Finnish museums usually work on tiny budgets, but despite this constraint, they often produce wonders. At the Serlachius museum in Mänttä (wwww.serlachius.fi), you can enjoy a pearl of an exhibition until April 26th – and the museum itself is a jewel.
This exhibition is a must-see for several reasons; many rare pieces from abroad will be on display (from the Louvre, the Musée d’Orsay, the National Gallery in Stockholm, etc.), as well as master pieces on display outside of their home locations for the first time in decades (Carl Larsson, Little Suzanne). Besides, several other art works have been reattributed for this exhibition – Augustin Ehrensvärd’s drawings were initially wrongly attributed to Francois Georgin, and, interestingly, would later influence Edelfelt’s historical work (listen to the soundcard at the end of this post).
Finally, the possibility to explore the work of well-known Northern neo-rococo artists from the turn of the 19th century in an unfamiliar light – namely, historical painting – is a further reason to definitely visit this exhibition. Foremost, this exhibition comes at a time when the neo-rococo movement and retrospective reflection upon it are very much in vogue. (Sophia Coppola’s film Marie-Antoinette springs to mind, as well as the current trend to turn towards the philosophers of the Enlightenment, especially to Voltaire, in the aftermath of the Paris terrorist attacks last January). Look into your past to master your future. If ever this mantra could be applied to an exhibition, it would be this one. Art HotSpots (ArtHS) met its commissioner, French art historian, Laura Gutman.
ArtHS: To Finns visiting the exhibition “Neo-Rococo and the North”, it might be surprising to discover that Helen Schjerfbeck or Albert Edelfelt painted historical scenes or works including costumes inspired by the French rococo. What were the circumstances behind it?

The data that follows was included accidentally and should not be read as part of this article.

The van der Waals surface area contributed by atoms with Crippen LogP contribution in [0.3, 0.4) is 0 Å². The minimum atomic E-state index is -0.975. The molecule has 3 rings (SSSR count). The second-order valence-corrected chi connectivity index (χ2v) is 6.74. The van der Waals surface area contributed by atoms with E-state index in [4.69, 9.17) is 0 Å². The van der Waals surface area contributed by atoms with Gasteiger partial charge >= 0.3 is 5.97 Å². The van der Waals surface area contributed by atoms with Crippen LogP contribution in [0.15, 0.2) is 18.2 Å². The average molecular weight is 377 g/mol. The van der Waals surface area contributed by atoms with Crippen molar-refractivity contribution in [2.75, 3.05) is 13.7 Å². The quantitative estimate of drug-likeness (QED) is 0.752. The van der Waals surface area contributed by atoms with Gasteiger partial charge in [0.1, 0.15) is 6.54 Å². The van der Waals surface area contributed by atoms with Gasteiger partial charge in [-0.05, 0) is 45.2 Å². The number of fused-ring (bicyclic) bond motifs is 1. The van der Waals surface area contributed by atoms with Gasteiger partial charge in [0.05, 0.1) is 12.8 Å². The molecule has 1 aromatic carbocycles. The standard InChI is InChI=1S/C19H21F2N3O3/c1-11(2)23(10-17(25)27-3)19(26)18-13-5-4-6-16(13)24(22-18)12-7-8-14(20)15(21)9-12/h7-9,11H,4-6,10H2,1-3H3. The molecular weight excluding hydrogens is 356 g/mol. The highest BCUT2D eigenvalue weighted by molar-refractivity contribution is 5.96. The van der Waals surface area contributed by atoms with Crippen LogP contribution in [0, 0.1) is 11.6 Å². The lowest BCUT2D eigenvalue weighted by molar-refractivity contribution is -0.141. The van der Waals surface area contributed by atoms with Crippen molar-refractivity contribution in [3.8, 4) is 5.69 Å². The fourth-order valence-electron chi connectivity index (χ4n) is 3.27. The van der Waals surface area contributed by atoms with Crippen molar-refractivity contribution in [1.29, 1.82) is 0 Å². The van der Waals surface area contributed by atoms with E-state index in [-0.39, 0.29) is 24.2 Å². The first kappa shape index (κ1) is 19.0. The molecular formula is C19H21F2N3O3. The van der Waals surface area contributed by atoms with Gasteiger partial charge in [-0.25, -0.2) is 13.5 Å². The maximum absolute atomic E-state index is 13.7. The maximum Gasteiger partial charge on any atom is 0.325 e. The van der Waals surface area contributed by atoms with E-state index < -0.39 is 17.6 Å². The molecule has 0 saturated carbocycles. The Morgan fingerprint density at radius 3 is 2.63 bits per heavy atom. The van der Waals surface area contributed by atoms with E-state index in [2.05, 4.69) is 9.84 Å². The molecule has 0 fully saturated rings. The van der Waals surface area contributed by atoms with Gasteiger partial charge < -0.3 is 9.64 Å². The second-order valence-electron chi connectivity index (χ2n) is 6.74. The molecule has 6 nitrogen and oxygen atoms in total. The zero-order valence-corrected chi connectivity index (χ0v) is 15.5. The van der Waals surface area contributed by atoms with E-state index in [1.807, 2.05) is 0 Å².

Laura Gutman: Although Neo-Rococo has not been studied in any great
detail, there are signs of a renewed interest in the 18th century revival. For example, carte blanche has been given to the famous fashion designer Christian Lacroix at the musée Cognac-Jay in Paris, resulting in signs of “l’air du temps” at the museum.
Applied to Nordic art, Neo-Rococo is a discovery. Albert Edelfelt or Gunnar Berndtson are no surprise, but the names Magnus Enckell, Akseli Gallen-Kallela or Helene Schjerfbeck do not come quite so naturally to mind. Neo-Rococo has been despised by modernity for being kitsch, but in failing to understand the period, a key moment in art history is forgotten. In the 19th century, history painting had always been the paragon of art, but was no longer offering substantial commissions. Painters trained at Ecole des Beaux-Arts created a new genre and market for themselves by painting historical scenes. These scenes were easily understandable, were well painted according to the old standards, and were more valuable than any Impressionist painting of the time. They were also highly appreciated by the new bourgeoisie. With his rather small formats, Ernest Meissonier was the most expensive artist on the market, and there was a niche for a number of followers. The 18th century period conveyed an image of charm and pleasure which always inspires nostalgia.